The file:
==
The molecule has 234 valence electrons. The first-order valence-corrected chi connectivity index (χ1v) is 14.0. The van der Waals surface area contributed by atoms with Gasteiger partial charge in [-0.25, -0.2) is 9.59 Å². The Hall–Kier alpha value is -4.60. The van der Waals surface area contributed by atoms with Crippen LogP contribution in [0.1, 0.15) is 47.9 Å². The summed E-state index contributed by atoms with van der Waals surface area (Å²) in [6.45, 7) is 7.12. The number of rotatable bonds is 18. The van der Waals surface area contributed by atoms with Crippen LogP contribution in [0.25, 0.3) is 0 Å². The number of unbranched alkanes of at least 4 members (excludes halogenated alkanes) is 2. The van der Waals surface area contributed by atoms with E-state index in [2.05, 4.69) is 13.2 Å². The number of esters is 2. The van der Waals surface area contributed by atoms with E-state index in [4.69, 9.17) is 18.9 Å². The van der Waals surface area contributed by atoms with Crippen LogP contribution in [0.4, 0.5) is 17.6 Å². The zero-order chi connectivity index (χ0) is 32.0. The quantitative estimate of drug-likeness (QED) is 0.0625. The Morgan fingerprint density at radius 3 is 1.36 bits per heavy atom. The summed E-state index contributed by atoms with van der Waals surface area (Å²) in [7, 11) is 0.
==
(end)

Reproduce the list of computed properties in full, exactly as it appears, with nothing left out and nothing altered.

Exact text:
The molecule has 234 valence electrons. The first-order valence-corrected chi connectivity index (χ1v) is 14.0. The van der Waals surface area contributed by atoms with Gasteiger partial charge in [-0.25, -0.2) is 9.59 Å². The Hall–Kier alpha value is -4.60. The van der Waals surface area contributed by atoms with Crippen LogP contribution in [0.1, 0.15) is 47.9 Å². The summed E-state index contributed by atoms with van der Waals surface area (Å²) in [6.45, 7) is 7.12. The number of rotatable bonds is 18. The van der Waals surface area contributed by atoms with Crippen LogP contribution in [0.25, 0.3) is 0 Å². The number of unbranched alkanes of at least 4 members (excludes halogenated alkanes) is 2. The van der Waals surface area contributed by atoms with E-state index in [2.05, 4.69) is 13.2 Å². The number of esters is 2. The van der Waals surface area contributed by atoms with E-state index in [4.69, 9.17) is 18.9 Å². The van der Waals surface area contributed by atoms with Crippen LogP contribution in [0.4, 0.5) is 17.6 Å². The zero-order chi connectivity index (χ0) is 32.0. The quantitative estimate of drug-likeness (QED) is 0.0625. The Morgan fingerprint density at radius 3 is 1.36 bits per heavy atom. The summed E-state index contributed by atoms with van der Waals surface area (Å²) in [7, 11) is 0.